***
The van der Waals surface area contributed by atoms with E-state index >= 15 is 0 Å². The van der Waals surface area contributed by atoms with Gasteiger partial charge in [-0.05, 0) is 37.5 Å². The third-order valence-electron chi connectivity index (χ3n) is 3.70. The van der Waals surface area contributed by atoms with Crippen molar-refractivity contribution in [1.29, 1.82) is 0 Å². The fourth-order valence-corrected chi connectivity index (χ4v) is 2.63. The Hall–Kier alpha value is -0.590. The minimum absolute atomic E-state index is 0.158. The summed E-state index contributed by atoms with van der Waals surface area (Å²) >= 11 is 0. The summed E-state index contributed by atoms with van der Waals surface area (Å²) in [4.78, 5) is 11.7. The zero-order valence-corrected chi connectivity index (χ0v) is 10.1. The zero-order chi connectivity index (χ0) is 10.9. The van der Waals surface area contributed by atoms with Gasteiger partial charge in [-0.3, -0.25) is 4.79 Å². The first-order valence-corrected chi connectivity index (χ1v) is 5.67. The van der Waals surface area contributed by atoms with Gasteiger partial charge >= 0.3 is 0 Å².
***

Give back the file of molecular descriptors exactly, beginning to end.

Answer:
The van der Waals surface area contributed by atoms with E-state index >= 15 is 0 Å². The van der Waals surface area contributed by atoms with Gasteiger partial charge in [-0.05, 0) is 37.5 Å². The third-order valence-electron chi connectivity index (χ3n) is 3.70. The van der Waals surface area contributed by atoms with Crippen molar-refractivity contribution in [1.29, 1.82) is 0 Å². The fourth-order valence-corrected chi connectivity index (χ4v) is 2.63. The Hall–Kier alpha value is -0.590. The minimum absolute atomic E-state index is 0.158. The summed E-state index contributed by atoms with van der Waals surface area (Å²) >= 11 is 0. The summed E-state index contributed by atoms with van der Waals surface area (Å²) in [4.78, 5) is 11.7. The zero-order valence-corrected chi connectivity index (χ0v) is 10.1. The zero-order chi connectivity index (χ0) is 10.9. The van der Waals surface area contributed by atoms with Gasteiger partial charge in [-0.3, -0.25) is 4.79 Å². The first-order valence-corrected chi connectivity index (χ1v) is 5.67. The van der Waals surface area contributed by atoms with Gasteiger partial charge >= 0.3 is 0 Å².